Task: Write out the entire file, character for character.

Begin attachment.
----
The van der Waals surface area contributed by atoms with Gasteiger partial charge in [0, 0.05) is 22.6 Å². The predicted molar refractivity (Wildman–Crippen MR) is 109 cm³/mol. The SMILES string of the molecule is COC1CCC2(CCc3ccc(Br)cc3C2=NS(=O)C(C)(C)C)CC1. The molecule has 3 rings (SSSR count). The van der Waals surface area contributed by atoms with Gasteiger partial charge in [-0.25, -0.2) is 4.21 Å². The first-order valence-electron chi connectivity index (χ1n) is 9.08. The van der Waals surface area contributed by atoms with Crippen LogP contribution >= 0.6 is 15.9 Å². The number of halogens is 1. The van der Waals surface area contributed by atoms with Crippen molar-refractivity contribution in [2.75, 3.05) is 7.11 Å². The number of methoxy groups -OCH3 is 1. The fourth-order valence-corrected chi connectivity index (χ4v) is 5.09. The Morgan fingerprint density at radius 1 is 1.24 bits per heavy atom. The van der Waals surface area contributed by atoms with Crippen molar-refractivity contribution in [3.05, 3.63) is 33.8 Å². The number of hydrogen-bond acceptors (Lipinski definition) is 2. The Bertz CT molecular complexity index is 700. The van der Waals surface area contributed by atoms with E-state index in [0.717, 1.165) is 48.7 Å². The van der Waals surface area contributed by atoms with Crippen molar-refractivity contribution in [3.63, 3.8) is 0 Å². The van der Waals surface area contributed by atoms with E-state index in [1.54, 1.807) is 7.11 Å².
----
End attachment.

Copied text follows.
The van der Waals surface area contributed by atoms with Gasteiger partial charge in [0, 0.05) is 22.6 Å². The predicted molar refractivity (Wildman–Crippen MR) is 109 cm³/mol. The SMILES string of the molecule is COC1CCC2(CCc3ccc(Br)cc3C2=NS(=O)C(C)(C)C)CC1. The molecule has 3 rings (SSSR count). The van der Waals surface area contributed by atoms with Gasteiger partial charge in [-0.25, -0.2) is 4.21 Å². The first-order valence-electron chi connectivity index (χ1n) is 9.08. The van der Waals surface area contributed by atoms with Crippen LogP contribution >= 0.6 is 15.9 Å². The number of halogens is 1. The van der Waals surface area contributed by atoms with Crippen molar-refractivity contribution in [2.75, 3.05) is 7.11 Å². The number of methoxy groups -OCH3 is 1. The fourth-order valence-corrected chi connectivity index (χ4v) is 5.09. The Morgan fingerprint density at radius 1 is 1.24 bits per heavy atom. The van der Waals surface area contributed by atoms with Crippen molar-refractivity contribution in [3.05, 3.63) is 33.8 Å². The number of hydrogen-bond acceptors (Lipinski definition) is 2. The Bertz CT molecular complexity index is 700. The van der Waals surface area contributed by atoms with E-state index in [0.717, 1.165) is 48.7 Å². The van der Waals surface area contributed by atoms with Crippen molar-refractivity contribution in [3.63, 3.8) is 0 Å². The van der Waals surface area contributed by atoms with E-state index in [1.54, 1.807) is 7.11 Å².